Difficulties in judging effects of an exposure after an event:  It has been shown in recent publications that an exposure that affects the risk of a disease outcome may not have a similar relation to events following the event.  In other words, the same risk factors before someone develops a MI may not be the same for the risk of mortality after someone has suffered a MI.  For example, Canto et al found an inverse (rather than a positive) association between the number of coronary heart disease risk factors and hospital mortality following a MI.4 Similarly, Yang et al5 reported that baseline risk factors were not associated with mortality (although those investigators were unable to adjust for changes in risk factors, such as those that could be due to therapy for dyslipidemia, hypertension, etc., over the years.)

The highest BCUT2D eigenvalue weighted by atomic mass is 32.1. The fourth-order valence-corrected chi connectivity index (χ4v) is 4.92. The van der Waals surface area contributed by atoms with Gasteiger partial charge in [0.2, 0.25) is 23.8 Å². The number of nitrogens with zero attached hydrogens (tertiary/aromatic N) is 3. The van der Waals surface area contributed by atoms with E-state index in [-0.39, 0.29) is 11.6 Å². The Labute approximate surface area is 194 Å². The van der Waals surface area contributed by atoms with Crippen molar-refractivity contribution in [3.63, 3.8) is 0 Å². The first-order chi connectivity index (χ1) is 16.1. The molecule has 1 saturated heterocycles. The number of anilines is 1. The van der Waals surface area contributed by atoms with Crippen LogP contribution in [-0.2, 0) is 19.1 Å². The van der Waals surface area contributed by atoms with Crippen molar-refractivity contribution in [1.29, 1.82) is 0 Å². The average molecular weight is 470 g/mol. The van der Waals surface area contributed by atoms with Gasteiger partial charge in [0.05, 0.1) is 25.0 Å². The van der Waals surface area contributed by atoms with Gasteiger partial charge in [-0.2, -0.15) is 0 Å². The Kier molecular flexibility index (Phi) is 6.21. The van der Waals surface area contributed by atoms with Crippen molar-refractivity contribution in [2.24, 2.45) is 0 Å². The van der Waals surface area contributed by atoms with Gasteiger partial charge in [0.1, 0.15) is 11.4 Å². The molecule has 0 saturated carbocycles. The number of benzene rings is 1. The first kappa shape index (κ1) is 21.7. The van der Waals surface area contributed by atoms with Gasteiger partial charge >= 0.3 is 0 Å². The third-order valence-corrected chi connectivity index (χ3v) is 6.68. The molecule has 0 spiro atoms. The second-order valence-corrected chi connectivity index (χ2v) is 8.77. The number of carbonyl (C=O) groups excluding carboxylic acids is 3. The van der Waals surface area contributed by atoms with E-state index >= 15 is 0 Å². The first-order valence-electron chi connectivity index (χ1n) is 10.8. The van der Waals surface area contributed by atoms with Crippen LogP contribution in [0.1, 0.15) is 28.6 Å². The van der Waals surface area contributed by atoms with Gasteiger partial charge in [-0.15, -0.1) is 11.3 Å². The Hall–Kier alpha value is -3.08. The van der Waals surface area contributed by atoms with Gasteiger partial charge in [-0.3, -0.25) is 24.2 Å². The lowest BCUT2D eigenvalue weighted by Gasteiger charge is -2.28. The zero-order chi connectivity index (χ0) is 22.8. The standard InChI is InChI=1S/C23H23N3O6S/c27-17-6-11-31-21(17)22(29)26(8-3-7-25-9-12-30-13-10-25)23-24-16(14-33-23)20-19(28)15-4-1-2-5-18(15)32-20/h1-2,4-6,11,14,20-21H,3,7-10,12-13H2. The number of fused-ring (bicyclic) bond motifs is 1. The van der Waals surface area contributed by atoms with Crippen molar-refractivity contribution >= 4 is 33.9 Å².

The reasons for this paradox of risk factors for an outcome not being the same before and after an event are not clear.  Among the possibilities suggested by Canto et al4 are that MI patients who have none of the usual risk factors may have had other factors that may have influenced progression of disease, such as prediabetes, insulin resistance, abdominal, obesity, psychosocial factors, poor nutrition, or physical inactivity; they may also have had predominant genetic factors that were not considered in the pre-MI risk factor assessment.  Also, Canto et al found that subjects having an MI without pre-existing risk factors were much older, so that they may have presented after they had much more advanced atherosclerosis or other conditions_affecting subsequent mortality risk.